Suppose the solution has the property that when u/U is plotted against y/H (where H(x) is the previously-defined nominal boundary layer thickness) a universal function is obtained, with no further dependence on x. Such a solution is called a similarity solution. To see why, consider the sketches below. Note that by definition u/U = 0 at y/H = 0 and u/U = 0.99 at y/H = 1, no matter what the value of x. Similarity is satisfied if a plot of u/U versus y/H defines exactly the same function regardless of the value of x.

U U

U

y

x

u x1 late

u x2

H

1 fil t x1

1 fil s t x1 x2

y/H

Simil rity s tisfi

y/H

**Simil rity ot s tisfi
**

0 0 u/U profil t x2 1

7

0 0 u/U 1

**SIMILARITY SOLUTION contd.
**

So for a solution obeying similarity in the velocity profile we must have

u « y » ! f1 ¬ ¼ U H(x ) ½

**where g1 is a universal function, independent of x (position along the plate). Since we have reason to believe that
**

¨ Rx ¸ ¨ Rx ¸ or H ! C © ¹ H~© ¹ ªUº ªUº where C is a constant (Slide 5), we can rewrite any such similarity form as

1/ 2 1/ 2

u y U !y ! f (L) , L ! 1/ 2 U Rx Rx ¸ ¨ © ¹ ªUº

Note that L is a dimensionless variable. If you are wondering about the constant C, note the following. If y is a function of x alone, e.g. y = f1(x) = x2 + ex, then y is a function of p = 3x alone, i.e. y = f(p) = (p/3)2 + e(p/3).

8

**BUT DOES THE PROBLEM ADMIT A SIMILARITY SOLUTION?
**

Maybe, maybe not, you never know until you try. The problem is:

xu xu x 2u u v !R 2 xx xy xy

,

xu xv !0 xx xy

u y !0 ! 0 ,

v y !0 ! 0

, u y!g ! U

This problem can be reduced with the streamfunction (u = x]/xy, v = x]/xx) to:

x 3] x] x] x] x] !R 3 2 xy xy xxxy xx xy

x] !0 xy y ! 0 , x] !0 , xx y ! 0 x] !U xy y ! g

Note that the stream function satisfies continuity identically. We are not using a potential function here because boundary layer flows are not potential flows.

9

**SOLUTION BY THE METHOD OF GUESSING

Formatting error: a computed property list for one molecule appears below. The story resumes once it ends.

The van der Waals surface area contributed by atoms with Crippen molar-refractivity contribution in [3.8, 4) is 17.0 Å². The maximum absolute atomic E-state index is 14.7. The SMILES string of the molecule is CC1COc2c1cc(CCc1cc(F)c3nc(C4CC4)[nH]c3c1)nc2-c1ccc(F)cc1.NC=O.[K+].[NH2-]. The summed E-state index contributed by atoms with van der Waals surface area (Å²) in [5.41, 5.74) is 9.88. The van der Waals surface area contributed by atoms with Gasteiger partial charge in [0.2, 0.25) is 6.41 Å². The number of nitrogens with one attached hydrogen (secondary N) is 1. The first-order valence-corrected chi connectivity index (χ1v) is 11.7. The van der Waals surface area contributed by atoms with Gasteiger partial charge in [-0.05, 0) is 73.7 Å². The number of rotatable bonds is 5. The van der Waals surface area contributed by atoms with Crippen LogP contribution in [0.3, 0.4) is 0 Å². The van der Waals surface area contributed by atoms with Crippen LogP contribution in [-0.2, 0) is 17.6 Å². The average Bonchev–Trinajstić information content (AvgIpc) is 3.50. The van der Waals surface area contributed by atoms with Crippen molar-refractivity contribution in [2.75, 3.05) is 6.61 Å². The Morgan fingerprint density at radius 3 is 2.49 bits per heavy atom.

**

We want our streamfunction to give us a velocity u = x]/xy satisfying the similarity form

u ! f (L) , U U L!y Rx

So we could start off by guessing

] ! F(L)

where f is another similarity function. But this does not work. Using the prime to denote ordinary differentiation with respect to L, if ] = f(L) then

x] xL d) u! ! F (L xy xy

But

xL ! xy

U Rx

so that

u 1 ! Fd ) (L U UR x

10

**SOLUTION BY THE METHOD OF GUESSING contd.
**

So if we assume

] ! F(L)

then we obtain

not OK OK

u 1 F (L) ! U UR x

This form does not satisfy the condition that u/U should be a function of L alone. If F is a function of L alone then its first derivative F¶(L) is also a function of L alone, but note the extra (and unwanted) functionality in x via the term (URx)-1/2! So our first try failed because of the term (URx)-1/2. Let¶s not give up! Instead, let¶s learn from our mistakes!

11

ANOTHER TRY

This time we assume

] ! UR x F(L)

Now remembering that x and y are independent of each other and recalling the evaluation of xL/xy of Slide 10,

x] xL U u! ! UR x F (L) ! UR x F (L) ! UF (L) xy xy Rx

or thus

u ! f (L) , U

f (L) | F (L)

Thus we have found a form of ] that satisfies similarity in velocity! But this does not mean that we are done. We have to solve for the function F(L).